Food security in Nigeria impossible without women – Ogbeh, Synergos Institute

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In a bid to emphasise the role of women in attaining food security and the potentials of the agricultural value chain in Nigeria, the Federal Ministry of Agriculture and Rural Development, Synergos Institute and Technoserve recently convened a stakeholders’ dialogue in Abuja between November 15 and 16.

The event tagged, “2017 Nigerian Women In Agribusiness Stakeholders’ Dialogue” focused on the challenges of women, who were identified as constituting over half of the national population and more than 70 per cent of agricultural workers in the country.

The event attracted farmers, agro-processors, policy makers, development specialists, concerned participants, Synergos founder, Peggy Dulany Rockefeller, and Vice President for Programs, Surita Sandosham.

The participants noted that women were responsible for above 50 per cent of production in the sector, but sadly had barely 20 per cent access to the critical inputs required to thrive. The challenges of women in the sector include lack of access to improved seedlings, finance, farm lands, extension services and other essential agricultural resources.

The case for a genuine reconsideration of the fortunes of agriculture in Nigeria – alongside improving the lot of women as its critical operatives, who are largely toiling in little return smallholder undertakings – is evident from recent disaggregated countrywide Gross Domestic Product, GDP figures.

According to the figures, while most sectors of the economy experienced negative growth in 2016, agriculture drew positive growth, nudging from 3.09 per cent in Quarter 1, to 4.53 per cent in Quarter 2, and 4.54 per cent in Quarter 3.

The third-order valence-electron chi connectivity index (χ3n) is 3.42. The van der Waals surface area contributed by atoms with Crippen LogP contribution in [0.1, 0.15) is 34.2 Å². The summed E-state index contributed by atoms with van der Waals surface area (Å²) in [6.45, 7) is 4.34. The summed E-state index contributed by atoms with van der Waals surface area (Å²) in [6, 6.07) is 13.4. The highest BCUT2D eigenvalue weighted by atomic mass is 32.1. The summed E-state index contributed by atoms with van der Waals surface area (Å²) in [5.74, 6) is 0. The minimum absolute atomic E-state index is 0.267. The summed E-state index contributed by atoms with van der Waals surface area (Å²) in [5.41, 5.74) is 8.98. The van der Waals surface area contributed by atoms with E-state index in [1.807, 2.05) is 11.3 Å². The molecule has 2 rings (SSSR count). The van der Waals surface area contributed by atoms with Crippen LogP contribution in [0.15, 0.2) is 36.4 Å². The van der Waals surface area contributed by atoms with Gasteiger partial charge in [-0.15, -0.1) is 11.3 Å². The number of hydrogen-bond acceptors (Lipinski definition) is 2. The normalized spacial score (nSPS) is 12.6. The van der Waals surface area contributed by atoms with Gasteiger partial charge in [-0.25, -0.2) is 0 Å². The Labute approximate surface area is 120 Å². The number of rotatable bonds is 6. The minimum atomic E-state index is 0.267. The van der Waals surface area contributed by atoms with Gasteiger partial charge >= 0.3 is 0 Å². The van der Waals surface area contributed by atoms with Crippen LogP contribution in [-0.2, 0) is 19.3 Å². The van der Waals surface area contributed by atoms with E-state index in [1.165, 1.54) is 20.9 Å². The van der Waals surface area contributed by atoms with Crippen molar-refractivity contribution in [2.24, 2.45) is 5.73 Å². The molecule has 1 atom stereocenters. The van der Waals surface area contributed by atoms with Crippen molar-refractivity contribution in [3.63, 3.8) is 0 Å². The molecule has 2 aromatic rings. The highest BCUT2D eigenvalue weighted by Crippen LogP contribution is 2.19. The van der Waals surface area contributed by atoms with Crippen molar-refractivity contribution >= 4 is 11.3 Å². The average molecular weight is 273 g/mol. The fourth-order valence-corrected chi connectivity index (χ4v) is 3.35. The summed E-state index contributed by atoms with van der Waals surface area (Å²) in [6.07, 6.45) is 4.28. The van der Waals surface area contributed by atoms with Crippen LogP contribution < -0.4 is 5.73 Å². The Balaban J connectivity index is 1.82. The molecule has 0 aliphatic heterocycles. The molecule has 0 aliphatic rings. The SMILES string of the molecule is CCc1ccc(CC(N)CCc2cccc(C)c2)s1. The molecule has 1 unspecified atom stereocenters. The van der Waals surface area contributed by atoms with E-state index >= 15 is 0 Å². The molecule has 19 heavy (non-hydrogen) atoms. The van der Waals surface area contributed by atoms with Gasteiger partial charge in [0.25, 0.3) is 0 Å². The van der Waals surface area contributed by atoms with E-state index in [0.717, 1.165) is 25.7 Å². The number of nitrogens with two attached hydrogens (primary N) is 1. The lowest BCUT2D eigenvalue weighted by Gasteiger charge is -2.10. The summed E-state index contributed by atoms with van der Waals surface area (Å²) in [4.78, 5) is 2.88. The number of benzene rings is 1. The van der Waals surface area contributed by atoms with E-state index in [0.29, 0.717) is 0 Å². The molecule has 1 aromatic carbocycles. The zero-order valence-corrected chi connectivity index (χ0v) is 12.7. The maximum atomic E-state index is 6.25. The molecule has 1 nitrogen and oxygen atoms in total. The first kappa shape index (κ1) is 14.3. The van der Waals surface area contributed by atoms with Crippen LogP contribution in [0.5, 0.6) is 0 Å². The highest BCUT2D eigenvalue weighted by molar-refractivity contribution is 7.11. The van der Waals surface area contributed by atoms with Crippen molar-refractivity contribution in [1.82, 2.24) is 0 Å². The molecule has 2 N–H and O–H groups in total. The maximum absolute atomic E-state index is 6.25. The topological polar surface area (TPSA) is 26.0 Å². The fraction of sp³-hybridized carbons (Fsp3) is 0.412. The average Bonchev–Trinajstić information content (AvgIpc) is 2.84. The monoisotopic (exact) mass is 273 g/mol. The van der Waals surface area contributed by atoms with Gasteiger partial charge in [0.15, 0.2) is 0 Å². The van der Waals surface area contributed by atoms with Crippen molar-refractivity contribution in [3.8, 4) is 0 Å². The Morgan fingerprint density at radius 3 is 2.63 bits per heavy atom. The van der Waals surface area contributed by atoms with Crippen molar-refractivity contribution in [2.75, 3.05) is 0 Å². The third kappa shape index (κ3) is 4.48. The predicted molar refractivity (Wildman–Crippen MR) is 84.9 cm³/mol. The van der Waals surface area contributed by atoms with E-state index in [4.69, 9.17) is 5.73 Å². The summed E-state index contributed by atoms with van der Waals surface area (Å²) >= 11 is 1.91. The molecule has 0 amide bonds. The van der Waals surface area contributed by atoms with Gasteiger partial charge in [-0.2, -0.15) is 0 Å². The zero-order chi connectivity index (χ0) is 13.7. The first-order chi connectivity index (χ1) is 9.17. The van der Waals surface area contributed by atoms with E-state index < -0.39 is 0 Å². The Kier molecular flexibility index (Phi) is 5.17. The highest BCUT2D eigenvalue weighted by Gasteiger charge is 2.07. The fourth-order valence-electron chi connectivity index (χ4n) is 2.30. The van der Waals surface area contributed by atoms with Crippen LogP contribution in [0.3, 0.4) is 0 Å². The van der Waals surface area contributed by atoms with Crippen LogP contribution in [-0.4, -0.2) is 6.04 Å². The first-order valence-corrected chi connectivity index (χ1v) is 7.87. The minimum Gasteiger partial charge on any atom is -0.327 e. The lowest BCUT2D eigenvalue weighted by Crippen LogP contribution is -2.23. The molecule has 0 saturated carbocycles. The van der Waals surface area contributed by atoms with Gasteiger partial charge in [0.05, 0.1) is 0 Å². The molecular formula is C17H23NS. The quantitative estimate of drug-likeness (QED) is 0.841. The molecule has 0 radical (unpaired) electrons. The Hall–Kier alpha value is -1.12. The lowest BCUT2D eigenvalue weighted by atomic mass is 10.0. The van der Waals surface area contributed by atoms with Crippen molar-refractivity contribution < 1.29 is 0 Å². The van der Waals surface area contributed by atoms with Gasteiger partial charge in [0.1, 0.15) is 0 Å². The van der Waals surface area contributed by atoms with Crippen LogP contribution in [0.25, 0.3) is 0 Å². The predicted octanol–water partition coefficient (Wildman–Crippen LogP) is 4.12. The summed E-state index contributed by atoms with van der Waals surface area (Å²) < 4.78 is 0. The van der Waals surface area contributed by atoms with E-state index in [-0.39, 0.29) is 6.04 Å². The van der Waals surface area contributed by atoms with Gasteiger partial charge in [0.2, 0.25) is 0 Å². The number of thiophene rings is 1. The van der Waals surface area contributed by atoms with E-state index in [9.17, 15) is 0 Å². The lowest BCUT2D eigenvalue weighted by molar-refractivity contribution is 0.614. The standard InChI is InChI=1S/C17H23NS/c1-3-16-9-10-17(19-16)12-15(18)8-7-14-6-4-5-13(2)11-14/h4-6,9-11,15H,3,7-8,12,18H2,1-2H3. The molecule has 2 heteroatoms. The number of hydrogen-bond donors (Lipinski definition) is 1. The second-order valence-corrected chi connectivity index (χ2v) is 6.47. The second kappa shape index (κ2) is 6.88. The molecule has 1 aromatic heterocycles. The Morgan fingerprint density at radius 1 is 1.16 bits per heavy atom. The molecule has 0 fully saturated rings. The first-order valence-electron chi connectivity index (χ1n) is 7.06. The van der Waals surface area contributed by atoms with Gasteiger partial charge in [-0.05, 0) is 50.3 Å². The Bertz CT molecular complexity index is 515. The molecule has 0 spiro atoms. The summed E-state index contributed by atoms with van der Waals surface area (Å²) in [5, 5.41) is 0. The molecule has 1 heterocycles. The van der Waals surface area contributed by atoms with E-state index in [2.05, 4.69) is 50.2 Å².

Still, agriculture in Nigeria fundamentally persists on a subsistence and smallholder level, barely able to provide for the country’s huge population with the population growth rate spiralling at twice the pace of the resources available to provide for it.

This contemplation principally framed the Synergos initiative, alongside the Bill and Melinda Gates Foundation to make a difference within the Nigerian agricultural space by serving as a catalyst for collaboration among critical stakeholders.

The state of affairs perhaps made the Minister of Agriculture, Audu Ogbeh, observe at the event that, “nothing is more important than food.”

“Growing our own food, processing what we produce, becoming competitive in export markets is how we can create jobs for our teeming population and ensure both national and regional security. And that cannot happen without the full and optimal participation of women”, Mr. Ogbeh said.

Mr. Ogbeh also affirmed the role of women in sustainable agricultural practice and scalable agribusiness, which he added has necessitated the call for a Gender Action Plan to tackle inherent deficiencies.

“By addressing the gender gap in access to productive resources, Nigeria can be expected to witness improved production and productivity in the sector and by extension improved economic growth.

“Women will get commensurate compensation for their effort(s) in the sector that will lead to poverty reduction and improved living standards, household and national food and nutrition security, reduction in under-5 malnutrition, improved education for the next generation,” the minister said.

The focus on women in the Nigerian agricultural space draws insight from what has been identified as a “triple burden” of having to combine farming activities with unpaid care work.

This is also in addition to community engagement and other non-agricultural economic activities, carried out to ensure the stability of the family and household. This picture is further complicated by the notable absence of women in decision-making across many levels.